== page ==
[et-mgmt-tools] Question regarding api.sync and the necessity of using MAC addresses as system.name in dhcp templating

Michael DeHaan mdehaan at redhat.com
Thu May 3 16:58:52 UTC 2007

IRC discussions today (thanks, Adam) made me realize I hadn't replied to 
this yet...

Adam Rosenwald wrote:
> Is the requirement of using MAC addresses as system.name 
> <http://system.name> as a prerequisite for DHCP templating necessary?  
> I'm trying to understand the reason for the decision to enforce this 
> policy.  Hardware addresses should all be considered 'unique', so the 
> problem lies with duplicate virtual MAC addresses (at least those 
> attached to the systems provisioned with cobbler), no?  If this is the 
> reason, I would recommend a resolution as follows:

It's a weird requirement that comes from needing to support PXE in a 
couple of different ways.    "Normal" systems can PXE by IP or MAC 
address, Itanium boxes only do IP.     Therefore to support the PXE 
piece (which is really not relevant for virt)
cobbler system objects need to be named after an IP, MAC, or resolvable 
hostname (that maps to an IP).  

Now, this may seem overly complex, but fortunately it doesn't have to 
be.     When provisioning virt, it's sufficient to just create a cobbler 
_profile_ and not create the cobbler system record.   The system records 
are only really needed when a particular
piece of hardware needs a PXE record (virt doesn't do PXE in our case), 
or when it requires specific kernel parameters for it's hardware.

So you can just do:

koan --virt --profile=nameofprofile --server=bootserver.example.com

And you'll get a random MAC address.

If you have a requirement to explicitly set the MAC address, however, 
you can provision using the system object.

koan --virt --system=AA:BB:CC:DD:EE:FF  --server=bootserver.example.com

And the provisioned system will get "AA:BB:CC:DD:EE:FF".
> By default make virtual MAC addresses randomly assigned.  The script 
> from 
> http://www.redhat.com/docs/manuals/enterprise/RHEL-5-manual/Virtualization-en-US/ch19s21.html 
> <http://www.redhat.com/docs/manuals/enterprise/RHEL-5-manual/Virtualization-en-US/ch19s21.html> 
> does the job.  Maintain an array of cobbler-provisioned MACs and check 
> against the array before assigning a new, random MAC address to a 
> provisioned virtual system.  The default behavior can be overridden by 
> the use of another (optional) command line argument to 'cobbler system 
> (add|edit)'.  This frees up system.name <http://system.name> to be any 
> valid hostname and mirrors the behavior of 'xm create'.  A more robust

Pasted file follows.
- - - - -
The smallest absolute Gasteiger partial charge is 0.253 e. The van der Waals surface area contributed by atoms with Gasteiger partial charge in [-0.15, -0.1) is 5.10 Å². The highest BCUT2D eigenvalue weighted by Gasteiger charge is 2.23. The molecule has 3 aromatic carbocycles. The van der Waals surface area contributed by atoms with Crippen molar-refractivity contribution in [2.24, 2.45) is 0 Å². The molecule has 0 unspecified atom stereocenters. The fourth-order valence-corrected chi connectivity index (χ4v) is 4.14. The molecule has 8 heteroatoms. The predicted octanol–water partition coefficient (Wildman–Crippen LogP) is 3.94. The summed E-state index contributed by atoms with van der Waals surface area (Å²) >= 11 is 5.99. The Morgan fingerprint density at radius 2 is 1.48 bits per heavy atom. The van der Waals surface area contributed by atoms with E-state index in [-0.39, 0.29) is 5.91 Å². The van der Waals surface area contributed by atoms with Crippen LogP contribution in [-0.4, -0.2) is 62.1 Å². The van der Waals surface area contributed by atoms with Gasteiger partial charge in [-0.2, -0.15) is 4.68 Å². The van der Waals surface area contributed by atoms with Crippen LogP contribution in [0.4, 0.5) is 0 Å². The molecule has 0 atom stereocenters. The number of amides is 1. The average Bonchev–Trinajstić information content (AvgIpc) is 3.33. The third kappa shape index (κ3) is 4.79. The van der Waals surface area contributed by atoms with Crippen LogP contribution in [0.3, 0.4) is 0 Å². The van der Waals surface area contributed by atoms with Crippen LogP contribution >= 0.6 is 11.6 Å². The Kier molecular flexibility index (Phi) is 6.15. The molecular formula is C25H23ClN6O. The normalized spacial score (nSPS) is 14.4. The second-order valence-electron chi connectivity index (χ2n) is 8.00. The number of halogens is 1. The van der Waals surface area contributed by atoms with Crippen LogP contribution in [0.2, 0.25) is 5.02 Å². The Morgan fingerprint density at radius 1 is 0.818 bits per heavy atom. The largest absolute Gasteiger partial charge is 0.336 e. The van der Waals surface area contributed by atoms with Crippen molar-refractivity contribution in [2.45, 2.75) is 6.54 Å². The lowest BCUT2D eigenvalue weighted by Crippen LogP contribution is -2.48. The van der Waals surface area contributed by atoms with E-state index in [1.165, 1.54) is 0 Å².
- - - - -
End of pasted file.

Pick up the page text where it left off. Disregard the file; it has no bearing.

> solution would be to have a /var/lib/cobbler/macs file (bound to the 
> array) which would allow users to manually provision virtual servers 
> and add the noncobbler-provisioned MACs to the list if they so desired.
Something like this (making sure there is a record of systems that 
cobbler provisioned systems in the cobbler database) is an interesting 
idea.   Currently we're doing things like that in higher level software 
(http://virt-factory.et.redhat.com) and cobbler is in charge of getting 
the bits out there, but not keeping track of where they live.   There's 
a lot of different approaches about how that might work, so I've taken 
the approach to /not/ keep inventory and allow people to deploy by more 
flexible ways (PXE menus, koan with --profile) in many cases, without 
requiring the system record.   Still, if a higher level app (say a Web 
app using the cobbler API) wants to create a database and have cobbler 
system records for every virtual machine, it can do so... in fact, 
that's what virt-factory does...
> If there is another reason for depriving dhcp templating (and tied-in 
> arguments; e.g. xen domU names) of anything other than MAC addresses, 
> I would be curious to understand why.
Yeah, the above legacy PXE requirements are pretty much why the Cobbler 
system object works like it does.

However if you want to name virtual machines after something other than 
their MAC's (something descriptive), you can do so...

koan --virt --profile=... --server=... --virt-name=insertnamehere

and the virtual machine will appear as something more logical than just 
the MAC address.
> Thanks,
>  - Adam.
> ------------------------------------------------------------------------
> _______________________________________________
> et-mgmt-tools mailing list
> et-mgmt-tools at redhat.com
> https://www.redhat.com/mailman/listinfo/et-mgmt-tools

More information about the et-mgmt-tools mailing list